Representative Scott Reichner (R-Big Fork)
Montana lawmakers are considering a bill which put in place major changes to the state’s primary election system.
Under Big Fork Republican Representative Scott Reichner’s bill, the two candidates who receive the most votes would move on to the general election, regardless of party.
Currently, voters either choose to vote in the Democratic or Republican primary and choose candidates within that party.
Reichner says the current primary system is not fair to voters who wish to support candidates of different parties in different races.
“The bill has a simple goal, open up our primary elections to Montanans of all political stripes, Democrats, Republicans and everything in between, no more forcing people to choose one party or another,” he said.
Secretary of State Linda McCulloch (D-Montana) opposes the bill. She says it would limit fair elections through penalizing parties that have many primary candidates splitting up their base.
“Voters who identify with a party may not have a chance to advance their candidate to the general election if the party has significantly more candidates on the ballot than the opposing parties,” she said.
Representative Reichner’s bill would also declare a primary candidate automatically won the general election if he or she gets more than 50 percent of the vote.
The House State Administration Committee did not take action on the bill.
Voter ID Bill Sponsor Rep. Ted Washburn (R-Bozeman) sits next to bill opponent Secretary of State Linda McCulloch (D-MT) during a Wednesday hearing of the House State Administration Committee
A bill requiring a Montana issued identification card in order to register to vote prompted a long line of opponents during its Wednesday hearing. One person did line up to speak in favor of the bill but was dismissed for not approaching during the time designated for bill proponents.
Representative Ted Washburn (R-Bozeman) is sponsoring several bills this session to modify the state’s voter registration process, including one which would eliminate Montana’s same-day voter registration system. He says he believes the current system is open to potential fraud, but that his voter ID bill (HB 108) does not confront those issues.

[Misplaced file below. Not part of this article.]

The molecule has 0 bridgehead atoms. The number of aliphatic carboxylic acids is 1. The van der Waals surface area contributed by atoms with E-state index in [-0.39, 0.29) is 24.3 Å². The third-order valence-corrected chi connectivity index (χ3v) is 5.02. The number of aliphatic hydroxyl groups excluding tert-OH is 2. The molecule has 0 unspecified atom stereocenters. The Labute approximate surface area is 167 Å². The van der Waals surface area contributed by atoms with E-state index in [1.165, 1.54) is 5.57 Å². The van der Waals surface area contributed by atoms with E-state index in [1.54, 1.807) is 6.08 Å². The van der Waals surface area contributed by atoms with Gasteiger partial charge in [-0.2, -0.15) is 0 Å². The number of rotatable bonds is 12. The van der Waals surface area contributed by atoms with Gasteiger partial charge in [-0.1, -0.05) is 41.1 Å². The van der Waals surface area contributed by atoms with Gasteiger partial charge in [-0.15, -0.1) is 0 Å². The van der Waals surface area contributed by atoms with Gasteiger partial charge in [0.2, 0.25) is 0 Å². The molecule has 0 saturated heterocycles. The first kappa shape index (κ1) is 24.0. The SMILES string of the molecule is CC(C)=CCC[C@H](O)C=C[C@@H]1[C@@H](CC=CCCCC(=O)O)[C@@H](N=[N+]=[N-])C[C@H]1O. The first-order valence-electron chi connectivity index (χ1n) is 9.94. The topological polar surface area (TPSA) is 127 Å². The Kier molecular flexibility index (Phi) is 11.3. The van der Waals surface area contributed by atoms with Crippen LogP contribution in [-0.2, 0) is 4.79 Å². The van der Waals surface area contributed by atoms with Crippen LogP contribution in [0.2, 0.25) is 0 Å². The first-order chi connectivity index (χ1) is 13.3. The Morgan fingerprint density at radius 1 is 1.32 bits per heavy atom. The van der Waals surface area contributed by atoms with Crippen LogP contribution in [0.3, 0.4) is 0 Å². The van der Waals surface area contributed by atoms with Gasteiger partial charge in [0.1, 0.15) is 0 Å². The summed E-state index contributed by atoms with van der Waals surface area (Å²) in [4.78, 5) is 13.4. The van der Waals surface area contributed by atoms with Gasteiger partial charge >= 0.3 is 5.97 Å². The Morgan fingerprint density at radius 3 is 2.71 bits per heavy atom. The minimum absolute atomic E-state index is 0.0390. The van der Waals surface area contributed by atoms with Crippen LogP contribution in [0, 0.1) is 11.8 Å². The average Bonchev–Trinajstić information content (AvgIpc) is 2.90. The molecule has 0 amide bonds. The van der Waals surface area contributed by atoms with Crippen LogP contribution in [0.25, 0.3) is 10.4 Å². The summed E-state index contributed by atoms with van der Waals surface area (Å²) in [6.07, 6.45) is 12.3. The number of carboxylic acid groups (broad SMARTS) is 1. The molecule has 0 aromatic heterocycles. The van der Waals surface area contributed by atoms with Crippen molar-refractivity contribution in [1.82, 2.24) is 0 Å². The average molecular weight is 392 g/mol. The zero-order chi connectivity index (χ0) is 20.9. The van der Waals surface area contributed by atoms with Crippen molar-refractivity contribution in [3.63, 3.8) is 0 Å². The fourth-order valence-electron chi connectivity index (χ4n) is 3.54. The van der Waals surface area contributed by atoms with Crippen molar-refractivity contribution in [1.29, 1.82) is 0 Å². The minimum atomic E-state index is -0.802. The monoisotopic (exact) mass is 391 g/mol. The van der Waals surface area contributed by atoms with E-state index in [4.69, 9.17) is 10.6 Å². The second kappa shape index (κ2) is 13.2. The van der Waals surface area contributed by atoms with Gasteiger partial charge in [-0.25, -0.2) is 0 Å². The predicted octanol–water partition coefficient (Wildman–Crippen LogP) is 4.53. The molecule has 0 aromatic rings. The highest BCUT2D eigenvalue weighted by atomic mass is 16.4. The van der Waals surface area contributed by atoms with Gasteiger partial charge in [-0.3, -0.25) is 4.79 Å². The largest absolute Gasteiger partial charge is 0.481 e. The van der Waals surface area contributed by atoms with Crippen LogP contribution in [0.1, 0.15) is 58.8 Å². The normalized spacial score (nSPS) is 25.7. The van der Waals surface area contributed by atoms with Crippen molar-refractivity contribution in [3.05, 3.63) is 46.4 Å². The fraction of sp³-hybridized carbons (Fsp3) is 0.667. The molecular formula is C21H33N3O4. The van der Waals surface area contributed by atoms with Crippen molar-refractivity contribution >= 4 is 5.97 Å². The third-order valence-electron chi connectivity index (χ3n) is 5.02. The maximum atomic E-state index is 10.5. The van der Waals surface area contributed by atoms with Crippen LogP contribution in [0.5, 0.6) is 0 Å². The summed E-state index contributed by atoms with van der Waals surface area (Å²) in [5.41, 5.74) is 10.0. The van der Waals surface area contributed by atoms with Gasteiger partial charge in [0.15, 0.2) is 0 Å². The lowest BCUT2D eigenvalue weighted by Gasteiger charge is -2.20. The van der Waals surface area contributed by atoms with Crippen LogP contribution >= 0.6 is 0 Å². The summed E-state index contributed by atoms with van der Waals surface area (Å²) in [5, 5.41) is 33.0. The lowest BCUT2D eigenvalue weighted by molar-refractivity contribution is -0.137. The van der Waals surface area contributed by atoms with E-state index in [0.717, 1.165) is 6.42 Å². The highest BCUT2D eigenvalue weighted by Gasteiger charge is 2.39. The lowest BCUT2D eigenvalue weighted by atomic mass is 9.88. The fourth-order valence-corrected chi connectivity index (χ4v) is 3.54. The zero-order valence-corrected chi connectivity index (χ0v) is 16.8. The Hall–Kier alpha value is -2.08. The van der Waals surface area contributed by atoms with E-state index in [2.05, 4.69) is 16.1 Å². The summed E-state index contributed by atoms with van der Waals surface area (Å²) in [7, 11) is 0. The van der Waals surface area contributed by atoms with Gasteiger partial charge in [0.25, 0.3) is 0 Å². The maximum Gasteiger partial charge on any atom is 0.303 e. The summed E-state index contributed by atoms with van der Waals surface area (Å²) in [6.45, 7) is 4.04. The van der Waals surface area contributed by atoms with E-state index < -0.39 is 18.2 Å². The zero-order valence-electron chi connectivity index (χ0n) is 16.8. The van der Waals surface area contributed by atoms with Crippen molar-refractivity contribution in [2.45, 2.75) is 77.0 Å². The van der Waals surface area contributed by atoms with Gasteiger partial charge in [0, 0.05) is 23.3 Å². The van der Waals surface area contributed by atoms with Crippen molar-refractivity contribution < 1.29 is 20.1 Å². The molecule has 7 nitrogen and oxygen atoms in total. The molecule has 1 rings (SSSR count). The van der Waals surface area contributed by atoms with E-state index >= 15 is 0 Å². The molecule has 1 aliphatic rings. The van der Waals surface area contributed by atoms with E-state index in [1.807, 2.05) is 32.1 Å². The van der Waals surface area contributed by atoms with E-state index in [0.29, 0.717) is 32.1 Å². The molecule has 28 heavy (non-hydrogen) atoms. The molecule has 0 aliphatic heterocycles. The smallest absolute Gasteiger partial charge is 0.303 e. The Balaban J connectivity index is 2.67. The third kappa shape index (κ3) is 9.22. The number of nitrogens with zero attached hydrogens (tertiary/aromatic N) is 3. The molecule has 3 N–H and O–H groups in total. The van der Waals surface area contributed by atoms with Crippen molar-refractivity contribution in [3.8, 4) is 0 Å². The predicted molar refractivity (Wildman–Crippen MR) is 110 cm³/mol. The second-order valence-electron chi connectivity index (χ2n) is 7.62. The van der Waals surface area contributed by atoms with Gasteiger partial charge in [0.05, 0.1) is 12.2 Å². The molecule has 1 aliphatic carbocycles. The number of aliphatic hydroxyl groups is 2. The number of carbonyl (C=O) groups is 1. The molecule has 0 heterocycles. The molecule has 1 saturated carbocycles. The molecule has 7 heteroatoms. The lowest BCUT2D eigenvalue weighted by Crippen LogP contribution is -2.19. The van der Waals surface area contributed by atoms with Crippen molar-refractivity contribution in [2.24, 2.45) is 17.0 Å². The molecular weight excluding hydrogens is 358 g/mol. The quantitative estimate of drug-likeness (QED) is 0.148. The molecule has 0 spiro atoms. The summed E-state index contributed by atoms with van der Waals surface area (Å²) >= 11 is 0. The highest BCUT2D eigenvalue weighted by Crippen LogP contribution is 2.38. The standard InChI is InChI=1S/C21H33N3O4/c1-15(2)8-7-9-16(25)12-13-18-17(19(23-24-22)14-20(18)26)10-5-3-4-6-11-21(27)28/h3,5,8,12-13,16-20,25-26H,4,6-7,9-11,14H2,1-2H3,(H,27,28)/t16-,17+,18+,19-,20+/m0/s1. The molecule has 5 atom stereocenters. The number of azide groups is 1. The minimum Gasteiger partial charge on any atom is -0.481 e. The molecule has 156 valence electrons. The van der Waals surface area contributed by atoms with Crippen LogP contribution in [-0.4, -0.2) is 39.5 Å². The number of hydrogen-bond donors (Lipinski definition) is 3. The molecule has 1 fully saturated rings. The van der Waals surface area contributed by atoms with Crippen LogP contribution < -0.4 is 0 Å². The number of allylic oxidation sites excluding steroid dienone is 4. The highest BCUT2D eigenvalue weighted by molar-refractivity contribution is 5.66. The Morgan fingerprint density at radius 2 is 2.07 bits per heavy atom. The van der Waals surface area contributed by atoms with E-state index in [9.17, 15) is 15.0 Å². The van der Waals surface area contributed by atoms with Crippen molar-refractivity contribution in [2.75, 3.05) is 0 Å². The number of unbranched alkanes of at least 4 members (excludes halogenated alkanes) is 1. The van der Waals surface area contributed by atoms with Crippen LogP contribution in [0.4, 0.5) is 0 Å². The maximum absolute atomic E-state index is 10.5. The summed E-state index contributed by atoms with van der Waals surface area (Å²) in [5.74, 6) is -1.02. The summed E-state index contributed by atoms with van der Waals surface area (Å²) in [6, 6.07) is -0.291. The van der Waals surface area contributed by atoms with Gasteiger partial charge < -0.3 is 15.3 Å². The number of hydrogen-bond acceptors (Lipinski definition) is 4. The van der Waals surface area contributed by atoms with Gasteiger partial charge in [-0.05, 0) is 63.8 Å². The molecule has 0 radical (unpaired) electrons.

Washburn’s bill requires citizens present an ID issued by the Montana Motor Vehicle Division or a Montana Tribal ID card when registering to vote. If a Montanan doesn’t have a drivers license they can register for a standard Montana ID from MVD, which they can then use to register to vote. Washburn’s bill offers that ID card for free.
“Just because a person is poor or they don’t have a lot of money, they could still vote,” Washburn said, saying the bill could secure free identification for groups like senior citizens and young people.
Rep. Bryce Bennett (D-Missoula) speaking at a press conference against Rep. Washburn’s voter registration bills
“It’s political spin to say this is about making voting easier for people,” said Representative Bryce Bennett (D-Missoula) at a Wednesday press conference against the bill. Bennett says adding a new requirement, even if it is free, doesn’t make the system any easier. Bennett says Washburn is trying to limit the voting rights of certain groups. Great Falls cattle rancher Richard Liebert said of the current system, “if it ain’t broke, don’t fix it.”
Some of the opponents of the bill represented the groups Washburn said would be helped by it, such as the AARP. Native American groups and disabled persons also spoke against it as trying to find a solution in search of a problem. They pointed out Montana has no documented incidence of fraud.